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Abstract

Superalloys, except those with high aluminum and titanium contents, are welded with little difficulty. They can also be successfully brazed. This chapter describes the welding and brazing processes most often used and the factors that must be considered when making application decisions. It discusses the basic concepts of fusion welding and the differences between solid-solution-hardened and precipitation-hardened wrought superalloys. It addresses joint integrity, design, weld-related cracking, and the effect of grain size, precipitates, and contaminants. It covers common fusion welding techniques, defect prevention, fixturing, heat treatments, and general practices, including the use of filler metals. It also discusses several solid-state welding methods, superplastic forming, and transient liquid phase bonding, a type of diffusion welding process. The chapter includes extensive information on brazing processes, atmospheres, filler metals, and surface preparation procedures. It also includes examples of nickel-base welded components for aerospace use.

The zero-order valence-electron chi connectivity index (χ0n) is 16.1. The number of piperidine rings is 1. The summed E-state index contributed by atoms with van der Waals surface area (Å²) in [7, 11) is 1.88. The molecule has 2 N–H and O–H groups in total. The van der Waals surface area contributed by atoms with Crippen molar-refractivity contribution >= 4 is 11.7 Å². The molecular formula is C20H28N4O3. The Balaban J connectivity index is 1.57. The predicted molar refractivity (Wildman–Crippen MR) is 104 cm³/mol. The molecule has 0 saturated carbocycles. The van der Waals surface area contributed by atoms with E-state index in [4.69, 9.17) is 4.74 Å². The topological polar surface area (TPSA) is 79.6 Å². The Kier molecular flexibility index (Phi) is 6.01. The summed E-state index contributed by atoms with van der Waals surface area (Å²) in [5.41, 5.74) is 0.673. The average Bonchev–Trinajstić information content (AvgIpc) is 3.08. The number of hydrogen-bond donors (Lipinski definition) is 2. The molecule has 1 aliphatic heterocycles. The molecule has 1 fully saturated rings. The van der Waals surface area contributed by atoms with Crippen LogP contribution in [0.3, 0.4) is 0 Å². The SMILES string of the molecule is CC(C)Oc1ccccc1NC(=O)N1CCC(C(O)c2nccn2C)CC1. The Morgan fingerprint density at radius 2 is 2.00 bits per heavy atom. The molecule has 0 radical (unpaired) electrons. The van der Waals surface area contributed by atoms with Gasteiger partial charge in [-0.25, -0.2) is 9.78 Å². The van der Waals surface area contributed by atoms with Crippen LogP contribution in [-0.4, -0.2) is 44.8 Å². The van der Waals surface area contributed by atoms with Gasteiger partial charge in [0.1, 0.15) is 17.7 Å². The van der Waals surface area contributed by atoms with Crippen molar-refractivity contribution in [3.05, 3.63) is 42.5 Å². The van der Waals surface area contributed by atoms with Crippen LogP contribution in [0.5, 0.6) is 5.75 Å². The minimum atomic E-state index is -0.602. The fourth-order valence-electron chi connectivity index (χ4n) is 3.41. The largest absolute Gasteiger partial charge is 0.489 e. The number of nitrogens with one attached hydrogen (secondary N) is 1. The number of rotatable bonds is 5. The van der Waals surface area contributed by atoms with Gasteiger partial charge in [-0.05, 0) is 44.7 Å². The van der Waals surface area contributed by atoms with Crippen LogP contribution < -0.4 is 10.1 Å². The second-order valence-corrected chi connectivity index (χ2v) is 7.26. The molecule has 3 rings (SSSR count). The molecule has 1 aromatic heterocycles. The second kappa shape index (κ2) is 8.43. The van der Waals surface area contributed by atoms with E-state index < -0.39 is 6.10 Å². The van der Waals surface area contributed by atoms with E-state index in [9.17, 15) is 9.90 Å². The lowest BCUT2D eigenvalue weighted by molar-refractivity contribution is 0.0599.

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Joining Technology and Practice, Superalloys: A Technical Guide, 2nd ed., By Matthew J. Donachie, Stephen J. Donachie, ASM International, 2002, p 149–187, https://doi.org/10.31399/asm.tb.stg2.t61280149

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